Downing Street has insisted that the UK’s economy is strong despite the International Monetary Fund’s warning that Britain’s economy will go into reverse this year and will fare worse than all other advanced nations.
In its latest World Economic Outlook update, the IMF downgraded its UK gross domestic product (GDP) forecast once again, predicting a contraction of 0.6% against the 0.3% growth pencilled in last October.
The outlook for the year ahead puts the UK far behind its counterparts in the G7 group of advanced nations.
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The UK is also expected to be the only country – across advanced and emerging economies – to suffer a year of declining GDP.
But Rishi Sunak’s official spokesman told reporters that the IMF itself “said that UK economic policy is now on the right track” following a rocky autumn under Liz Truss’ premiership.
The former prime minister caused the economy to spiral after she announced a raft of unfunded tax cuts, which eventually led to her resignation after less than two months in office.
Mr Sunak’s spokesman added that the UK outperformed many forecasts last year and was “predicted to grow faster than Germany and Japan over the coming years”.
But shadow chancellor Rachel Reeves said the government needs to do “so much more” to fulfil the potential of the UK economy.
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Asking an urgent question on the IMF’s economic outlook update in the Commons, Ms Reeves said: “Britain has huge potential but 13 years of Tory failure has been a drag anchor on prosperity.
“Today’s IMF assessment holds a mirror up to the wasted opportunities and it is not a pretty sight.
“The UK is the only major economy forecast to shrink this year. Weaker growth compared to our competitors for both of the next two years.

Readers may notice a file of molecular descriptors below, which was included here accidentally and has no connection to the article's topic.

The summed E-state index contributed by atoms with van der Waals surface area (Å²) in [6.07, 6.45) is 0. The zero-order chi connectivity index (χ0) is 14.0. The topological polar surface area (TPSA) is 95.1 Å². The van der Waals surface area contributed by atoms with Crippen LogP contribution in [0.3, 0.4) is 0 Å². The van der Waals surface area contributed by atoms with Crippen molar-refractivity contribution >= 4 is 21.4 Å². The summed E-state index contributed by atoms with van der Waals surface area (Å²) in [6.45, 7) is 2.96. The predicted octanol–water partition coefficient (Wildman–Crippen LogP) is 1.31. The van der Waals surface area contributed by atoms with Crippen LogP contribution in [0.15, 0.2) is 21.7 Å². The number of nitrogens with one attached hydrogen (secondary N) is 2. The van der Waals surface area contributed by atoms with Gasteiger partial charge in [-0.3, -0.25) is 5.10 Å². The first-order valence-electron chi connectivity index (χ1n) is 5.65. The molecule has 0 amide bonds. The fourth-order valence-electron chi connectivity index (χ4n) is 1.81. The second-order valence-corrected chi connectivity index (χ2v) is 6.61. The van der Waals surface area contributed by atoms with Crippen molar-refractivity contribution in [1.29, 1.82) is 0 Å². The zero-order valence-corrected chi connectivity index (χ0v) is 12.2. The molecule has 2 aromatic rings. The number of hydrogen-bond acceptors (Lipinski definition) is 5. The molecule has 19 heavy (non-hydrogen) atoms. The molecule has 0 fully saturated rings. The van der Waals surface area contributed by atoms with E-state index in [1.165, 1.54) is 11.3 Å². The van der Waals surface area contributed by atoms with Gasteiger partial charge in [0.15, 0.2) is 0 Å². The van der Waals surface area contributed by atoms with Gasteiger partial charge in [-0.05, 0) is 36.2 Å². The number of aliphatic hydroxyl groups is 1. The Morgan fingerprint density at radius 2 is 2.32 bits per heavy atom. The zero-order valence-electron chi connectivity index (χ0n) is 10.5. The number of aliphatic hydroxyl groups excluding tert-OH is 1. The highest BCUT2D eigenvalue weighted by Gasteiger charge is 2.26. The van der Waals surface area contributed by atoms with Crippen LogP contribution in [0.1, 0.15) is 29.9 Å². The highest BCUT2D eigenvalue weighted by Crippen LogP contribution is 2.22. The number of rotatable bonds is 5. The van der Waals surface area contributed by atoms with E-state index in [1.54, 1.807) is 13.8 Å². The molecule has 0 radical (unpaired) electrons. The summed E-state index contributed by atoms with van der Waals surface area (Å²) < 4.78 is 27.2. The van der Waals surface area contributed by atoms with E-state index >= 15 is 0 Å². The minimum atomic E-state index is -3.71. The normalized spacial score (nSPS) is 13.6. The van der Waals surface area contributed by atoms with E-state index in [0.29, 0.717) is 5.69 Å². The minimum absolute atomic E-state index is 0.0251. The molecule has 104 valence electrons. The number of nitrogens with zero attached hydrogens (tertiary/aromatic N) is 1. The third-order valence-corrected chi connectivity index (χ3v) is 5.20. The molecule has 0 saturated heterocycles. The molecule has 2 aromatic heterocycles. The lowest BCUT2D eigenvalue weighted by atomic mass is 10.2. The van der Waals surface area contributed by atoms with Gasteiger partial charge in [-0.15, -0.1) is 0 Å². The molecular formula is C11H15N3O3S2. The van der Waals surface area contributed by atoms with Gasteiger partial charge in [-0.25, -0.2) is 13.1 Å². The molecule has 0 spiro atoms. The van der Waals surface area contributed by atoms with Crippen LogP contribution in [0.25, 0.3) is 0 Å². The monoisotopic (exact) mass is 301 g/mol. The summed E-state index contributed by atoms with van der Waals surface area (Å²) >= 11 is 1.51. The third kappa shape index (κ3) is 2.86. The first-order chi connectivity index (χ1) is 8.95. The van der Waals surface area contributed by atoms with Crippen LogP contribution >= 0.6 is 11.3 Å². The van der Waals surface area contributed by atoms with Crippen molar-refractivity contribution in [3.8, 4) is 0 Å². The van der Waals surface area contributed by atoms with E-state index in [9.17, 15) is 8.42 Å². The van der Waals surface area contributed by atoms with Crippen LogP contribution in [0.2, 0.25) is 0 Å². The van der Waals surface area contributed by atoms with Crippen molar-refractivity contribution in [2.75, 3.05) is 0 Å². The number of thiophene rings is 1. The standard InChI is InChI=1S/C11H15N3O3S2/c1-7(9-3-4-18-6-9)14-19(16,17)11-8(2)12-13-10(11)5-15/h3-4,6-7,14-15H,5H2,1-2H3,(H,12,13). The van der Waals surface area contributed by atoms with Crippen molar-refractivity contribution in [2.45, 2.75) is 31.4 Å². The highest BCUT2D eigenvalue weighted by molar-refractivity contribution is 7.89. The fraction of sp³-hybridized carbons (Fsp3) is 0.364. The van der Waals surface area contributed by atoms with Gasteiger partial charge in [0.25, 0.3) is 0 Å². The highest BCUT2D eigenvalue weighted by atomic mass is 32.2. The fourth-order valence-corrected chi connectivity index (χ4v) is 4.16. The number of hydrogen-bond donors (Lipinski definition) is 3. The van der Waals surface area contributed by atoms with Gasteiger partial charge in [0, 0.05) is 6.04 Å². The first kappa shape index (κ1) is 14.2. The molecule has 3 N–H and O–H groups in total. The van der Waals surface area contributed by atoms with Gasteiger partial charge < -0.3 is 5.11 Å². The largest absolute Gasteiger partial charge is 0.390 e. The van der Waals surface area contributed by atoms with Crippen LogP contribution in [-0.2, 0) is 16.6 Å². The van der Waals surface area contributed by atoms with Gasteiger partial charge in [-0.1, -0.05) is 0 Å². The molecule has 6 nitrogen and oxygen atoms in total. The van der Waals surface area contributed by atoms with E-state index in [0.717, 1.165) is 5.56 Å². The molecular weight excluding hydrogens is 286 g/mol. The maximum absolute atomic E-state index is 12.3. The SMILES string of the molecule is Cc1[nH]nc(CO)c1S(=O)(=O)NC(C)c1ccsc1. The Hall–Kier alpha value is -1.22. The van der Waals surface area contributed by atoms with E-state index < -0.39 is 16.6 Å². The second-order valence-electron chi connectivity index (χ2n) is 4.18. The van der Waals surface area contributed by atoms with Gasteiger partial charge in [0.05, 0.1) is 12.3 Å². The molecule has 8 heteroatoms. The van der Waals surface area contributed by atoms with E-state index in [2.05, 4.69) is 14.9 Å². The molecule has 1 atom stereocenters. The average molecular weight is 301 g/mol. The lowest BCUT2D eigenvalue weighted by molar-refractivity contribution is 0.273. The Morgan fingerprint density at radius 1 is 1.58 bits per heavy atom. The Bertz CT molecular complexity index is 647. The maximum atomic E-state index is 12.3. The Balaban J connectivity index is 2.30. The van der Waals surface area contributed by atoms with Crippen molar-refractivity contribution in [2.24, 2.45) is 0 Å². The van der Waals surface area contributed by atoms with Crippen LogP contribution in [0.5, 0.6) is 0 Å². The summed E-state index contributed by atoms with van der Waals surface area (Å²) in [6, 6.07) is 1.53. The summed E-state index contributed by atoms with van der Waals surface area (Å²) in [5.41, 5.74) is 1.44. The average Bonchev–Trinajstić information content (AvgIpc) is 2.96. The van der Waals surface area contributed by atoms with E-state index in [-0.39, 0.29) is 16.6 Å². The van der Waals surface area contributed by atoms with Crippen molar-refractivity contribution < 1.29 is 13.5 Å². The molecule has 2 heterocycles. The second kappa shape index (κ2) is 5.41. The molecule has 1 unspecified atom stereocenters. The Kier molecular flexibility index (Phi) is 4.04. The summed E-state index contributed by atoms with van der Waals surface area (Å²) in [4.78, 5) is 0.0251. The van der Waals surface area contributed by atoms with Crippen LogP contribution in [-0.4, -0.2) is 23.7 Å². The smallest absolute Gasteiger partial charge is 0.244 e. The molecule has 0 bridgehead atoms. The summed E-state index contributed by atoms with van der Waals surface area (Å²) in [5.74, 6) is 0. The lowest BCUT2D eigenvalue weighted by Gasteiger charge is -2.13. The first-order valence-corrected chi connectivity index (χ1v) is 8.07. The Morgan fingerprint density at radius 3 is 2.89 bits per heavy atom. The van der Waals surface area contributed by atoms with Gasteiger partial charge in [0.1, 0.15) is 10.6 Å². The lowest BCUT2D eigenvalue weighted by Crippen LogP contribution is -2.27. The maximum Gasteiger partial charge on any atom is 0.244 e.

“The world upgraded, Britain downgraded. Growth even worse than sanctions-hit Russia.”
Taking aim at Chancellor Jeremy Hunt who was not in attendance, she added: “If the chancellor had ideas, answers or courage, he would be here today. But he is not.”
Ms Reeves continued: “The question people are now asking is this: are me and my family better off after 13 years of Tory government? The answer is no. And as the IMF show today, it doesn’t have to be this way.”
A former adviser to Ms Truss continued to claim the ex-PM had taken the right approach to the economy, even saying the country’s finances would be in a better position had her plans been followed through.
Julian Jessop, who also used to be the chief economist at the Institute of Economic Affairs, told Sky News: “Some tax policies backfired but [Ms Truss’] overall strategy was right, and was welcomed at the time by a number of business organisations.
“We’re not the only major economy with a bad outlook – Spain too. The UK was hit harder by COVID than other economies, and by the energy crisis.”
He added: “I don’t think the hit from rising energy bills will be as big as people think. We need a change in policy to tackle these problems.”
Earlier on Monday, transport minister Richard Holden disputed the IMF’s forecast.
Asked if the IMF is wrong, Mr Holden told Sky News: “I think so.”
He added that the IMF has got its forecasts wrong “in the last couple of years”, and that he thinks “Britain can outperform its prediction like it has done for the last two years”.
The Conservative minister told Kay Burley that the UK economy has “grown faster than Germany since 2016” and “grown faster than France, Italy, and Japan since 2010”.
Mr Holden also said the body’s report “praised” the actions Chancellor Jeremy Hunt and Prime Minister Rishi Sunak have taken to try to stabilise the country’s finances.
Former cabinet minister Jacob Rees-Mogg agreed with Mr Holden, telling Sky News his earlier remarks about the IMF were “sheer genius”.
“Well, first of all, this is a forecast,” Mr Rees-Mogg said.
“And when was the IMF forecast last right? So you’ve got to understand that forecasts are not historic fact.”
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Responding to the IMF’s latest economic outlook earlier on Tuesday, the chancellor said “these figures confirm we are not immune to the pressures hitting nearly all advanced economies”.
“Short-term challenges should not obscure our long-term prospects – the UK outperformed many forecasts last year, and if we stick to our plan to halve inflation, the UK is still predicted to grow faster than Germany and Japan over the coming years,” he said in a statement.